If ever there was a time to be without health insurance, during the coronavirus pandemic was not it. But Leigh Broadway lost the comfortable salary and insurance coverage at her job when she left her employer in 2008 to care for her ailing father.
She had enough savings to buy health insurance for a few years but then couldn’t afford it. Her temporary jobs paid less than she’d made as a bank vice president but gave her flexibility to help her dad through multiple health issues and encroaching dementia.
By this past summer she’d been two years without coverage, and the threat of unforeseen medical bills was nerve-racking.
“I’m healthy. I haven’t had a cold or flu for probably 20 years,” Broadway, of Los Angeles County, says. “But I’m 63 now and feel that it’s not prudent to be without insurance.”
Covered California, the state’s marketplace for health plans under the federal Affordable Care Act, now offers help for residents like her.
The national coronavirus relief package enacted earlier this year increased and extended premium subsidies for people without job-based coverage who buy private insurance through exchanges like Covered California.
Many factors affect the exact amount of help each person receives, such as the type of insurance plan chosen. Broadway purchased coverage for $144 a month—compared with $958 without the subsidy.
Sign-up Deadline Extended
As many as 1.5 million uninsured residents between ages 50 and 64 could gain Covered California health insurance access or pay less through the new subsidies, according to AARP research.
Health care affordability has been particularly at risk for 50- to 64-year-olds, who aren’t usually eligible for Medicare and often struggle to get back into the workforce after losing jobs and insurance, says Luis Campillo, AARP California’s manager in Los Angeles. He says many residents don’t know about the new aid.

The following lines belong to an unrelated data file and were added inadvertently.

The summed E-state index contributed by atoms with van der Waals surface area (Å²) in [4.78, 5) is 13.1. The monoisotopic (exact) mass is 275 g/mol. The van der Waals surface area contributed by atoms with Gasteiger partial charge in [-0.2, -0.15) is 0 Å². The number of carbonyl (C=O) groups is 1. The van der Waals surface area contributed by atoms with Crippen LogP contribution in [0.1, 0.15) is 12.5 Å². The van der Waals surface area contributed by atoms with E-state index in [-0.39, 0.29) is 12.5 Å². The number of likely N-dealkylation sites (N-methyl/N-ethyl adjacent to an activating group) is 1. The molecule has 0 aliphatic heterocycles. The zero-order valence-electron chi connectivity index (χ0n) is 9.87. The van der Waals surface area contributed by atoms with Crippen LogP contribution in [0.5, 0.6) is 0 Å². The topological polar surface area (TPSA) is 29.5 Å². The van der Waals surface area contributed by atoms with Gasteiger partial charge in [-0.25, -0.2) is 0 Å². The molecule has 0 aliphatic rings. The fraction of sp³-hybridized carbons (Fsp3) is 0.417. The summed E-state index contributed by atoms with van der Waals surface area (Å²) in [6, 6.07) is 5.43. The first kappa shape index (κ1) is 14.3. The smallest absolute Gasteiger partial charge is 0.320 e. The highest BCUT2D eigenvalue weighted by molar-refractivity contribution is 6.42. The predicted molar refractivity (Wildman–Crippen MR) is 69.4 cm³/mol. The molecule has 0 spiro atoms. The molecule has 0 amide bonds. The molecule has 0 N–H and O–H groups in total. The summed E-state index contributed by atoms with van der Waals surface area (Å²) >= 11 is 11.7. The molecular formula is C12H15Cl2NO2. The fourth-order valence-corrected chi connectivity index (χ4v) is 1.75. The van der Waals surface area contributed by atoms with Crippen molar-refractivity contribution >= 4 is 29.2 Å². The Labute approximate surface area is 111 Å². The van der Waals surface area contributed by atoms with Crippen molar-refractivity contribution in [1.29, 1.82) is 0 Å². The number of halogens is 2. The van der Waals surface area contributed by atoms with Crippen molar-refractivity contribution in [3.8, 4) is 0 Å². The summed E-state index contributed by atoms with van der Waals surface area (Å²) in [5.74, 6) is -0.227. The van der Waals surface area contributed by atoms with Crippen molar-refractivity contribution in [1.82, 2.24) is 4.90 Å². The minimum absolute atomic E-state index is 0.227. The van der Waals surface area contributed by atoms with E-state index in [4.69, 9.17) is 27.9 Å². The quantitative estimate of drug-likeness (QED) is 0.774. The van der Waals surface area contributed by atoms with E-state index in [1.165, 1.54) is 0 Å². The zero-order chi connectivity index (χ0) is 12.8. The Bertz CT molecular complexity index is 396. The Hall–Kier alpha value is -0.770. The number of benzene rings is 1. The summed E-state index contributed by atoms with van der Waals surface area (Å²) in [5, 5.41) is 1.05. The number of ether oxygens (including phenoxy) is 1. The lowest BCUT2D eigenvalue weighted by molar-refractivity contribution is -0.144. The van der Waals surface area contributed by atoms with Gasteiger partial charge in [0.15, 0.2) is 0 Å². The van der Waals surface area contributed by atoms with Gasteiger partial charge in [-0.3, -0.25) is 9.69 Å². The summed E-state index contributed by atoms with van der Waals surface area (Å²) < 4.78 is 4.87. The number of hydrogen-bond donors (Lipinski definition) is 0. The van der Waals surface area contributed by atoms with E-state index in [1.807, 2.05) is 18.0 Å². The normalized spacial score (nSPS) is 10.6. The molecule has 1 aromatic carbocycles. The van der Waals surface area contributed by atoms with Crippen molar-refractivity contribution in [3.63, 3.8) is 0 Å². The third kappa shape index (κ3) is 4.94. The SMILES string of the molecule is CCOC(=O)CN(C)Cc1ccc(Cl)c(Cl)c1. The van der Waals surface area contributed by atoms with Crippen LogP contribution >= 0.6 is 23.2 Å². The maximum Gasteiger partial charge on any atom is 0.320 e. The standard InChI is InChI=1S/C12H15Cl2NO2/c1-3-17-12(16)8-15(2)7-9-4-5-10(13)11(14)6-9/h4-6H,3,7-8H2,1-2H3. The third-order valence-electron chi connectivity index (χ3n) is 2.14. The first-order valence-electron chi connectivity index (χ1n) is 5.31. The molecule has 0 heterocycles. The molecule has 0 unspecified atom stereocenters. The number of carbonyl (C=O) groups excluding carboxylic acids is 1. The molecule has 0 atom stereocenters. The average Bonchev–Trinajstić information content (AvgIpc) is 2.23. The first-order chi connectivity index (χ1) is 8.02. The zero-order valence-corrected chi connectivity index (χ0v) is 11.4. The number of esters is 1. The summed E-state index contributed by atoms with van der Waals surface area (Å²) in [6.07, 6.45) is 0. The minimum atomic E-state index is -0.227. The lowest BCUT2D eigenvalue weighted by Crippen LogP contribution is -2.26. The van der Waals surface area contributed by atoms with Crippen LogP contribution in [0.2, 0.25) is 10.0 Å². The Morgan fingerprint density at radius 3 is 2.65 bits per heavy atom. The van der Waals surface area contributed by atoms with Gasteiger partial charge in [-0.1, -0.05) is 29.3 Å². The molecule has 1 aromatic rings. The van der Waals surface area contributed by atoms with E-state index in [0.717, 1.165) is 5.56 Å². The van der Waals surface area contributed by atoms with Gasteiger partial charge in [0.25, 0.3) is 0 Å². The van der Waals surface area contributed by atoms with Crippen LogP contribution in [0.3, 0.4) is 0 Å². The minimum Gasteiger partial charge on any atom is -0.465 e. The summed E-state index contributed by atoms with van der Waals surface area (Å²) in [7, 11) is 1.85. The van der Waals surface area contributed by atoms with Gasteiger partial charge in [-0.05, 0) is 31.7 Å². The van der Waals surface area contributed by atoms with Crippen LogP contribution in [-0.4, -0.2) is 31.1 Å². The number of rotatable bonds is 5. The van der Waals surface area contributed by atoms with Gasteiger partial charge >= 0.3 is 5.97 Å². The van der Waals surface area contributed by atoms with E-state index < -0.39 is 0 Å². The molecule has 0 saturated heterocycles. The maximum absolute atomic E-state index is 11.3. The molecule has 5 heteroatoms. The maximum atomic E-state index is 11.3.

The federal relief, part of the American Rescue Plan Act of 2021, reduces premiums for those eligible. Covered California extended the deadline for people to sign up for insurance to Dec. 31, Campillo notes.
“Perhaps they were not even seeking coverage,” thinking it was unaffordable, he says.
The COVID-19 pandemic means there’s still a need for aid, says James Scullary, Covered California spokesman. “California has really leaned in on making the Affordable Care Act available and promoting it,” he says, including by extending the sign-up period.
AARP California is spreading the word about extended enrollment and subsidized premiums, through social media and at https://states.aarp.org/california/aca-insurance-enrollment. For information about telephone town halls on the topic, check https://states.aarp.org/california/.
The American Rescue Plan caps out-of-pocket insurance expenses at 8.5 percent of household income, though the California subsidy is even more generous in some cases.
In addition to the uninsured, thousands already enrolled through Covered California may qualify for new help to lower their premiums.
The subsidy changes also could reduce racial and ethnic disparities. Among Californians ages 50 to 64, only 4.9 percent of whites have no health care coverage, while 16 percent of Hispanics and 6.7 percent of Blacks in that age group are uninsured, according to the AARP Public Policy Institute.
Insurance brings Broadway peace of mind: “It’s a security just in case. Because who knows? You can be healthy your whole life and then things can happen.”
For more information, check https://states.aarp.org/california/aca-insurance-enrollment or coveredca.com.
Rita Beamish is a writer living in San Mateo, Calif.
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